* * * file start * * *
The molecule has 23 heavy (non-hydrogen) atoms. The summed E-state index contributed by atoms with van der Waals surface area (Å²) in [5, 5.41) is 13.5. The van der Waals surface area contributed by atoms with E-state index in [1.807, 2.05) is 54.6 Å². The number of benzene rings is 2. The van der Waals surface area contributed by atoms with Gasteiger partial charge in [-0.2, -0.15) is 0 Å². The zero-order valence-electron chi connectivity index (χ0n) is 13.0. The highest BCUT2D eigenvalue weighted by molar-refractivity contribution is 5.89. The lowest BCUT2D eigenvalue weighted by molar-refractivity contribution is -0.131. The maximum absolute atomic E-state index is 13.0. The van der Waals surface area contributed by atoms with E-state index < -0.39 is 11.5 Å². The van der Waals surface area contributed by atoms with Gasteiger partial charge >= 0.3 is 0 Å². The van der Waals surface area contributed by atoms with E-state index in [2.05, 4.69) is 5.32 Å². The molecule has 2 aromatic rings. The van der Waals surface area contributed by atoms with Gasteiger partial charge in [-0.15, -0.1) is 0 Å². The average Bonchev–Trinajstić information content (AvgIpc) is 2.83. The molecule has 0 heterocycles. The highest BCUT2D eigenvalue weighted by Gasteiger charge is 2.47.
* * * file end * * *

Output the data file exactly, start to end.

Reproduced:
The molecule has 23 heavy (non-hydrogen) atoms. The summed E-state index contributed by atoms with van der Waals surface area (Å²) in [5, 5.41) is 13.5. The van der Waals surface area contributed by atoms with E-state index in [1.807, 2.05) is 54.6 Å². The number of benzene rings is 2. The van der Waals surface area contributed by atoms with Gasteiger partial charge in [-0.2, -0.15) is 0 Å². The zero-order valence-electron chi connectivity index (χ0n) is 13.0. The highest BCUT2D eigenvalue weighted by molar-refractivity contribution is 5.89. The lowest BCUT2D eigenvalue weighted by molar-refractivity contribution is -0.131. The maximum absolute atomic E-state index is 13.0. The van der Waals surface area contributed by atoms with E-state index < -0.39 is 11.5 Å². The van der Waals surface area contributed by atoms with Gasteiger partial charge >= 0.3 is 0 Å². The van der Waals surface area contributed by atoms with E-state index in [2.05, 4.69) is 5.32 Å². The molecule has 2 aromatic rings. The van der Waals surface area contributed by atoms with Gasteiger partial charge in [-0.15, -0.1) is 0 Å². The average Bonchev–Trinajstić information content (AvgIpc) is 2.83. The molecule has 0 heterocycles. The highest BCUT2D eigenvalue weighted by Gasteiger charge is 2.47.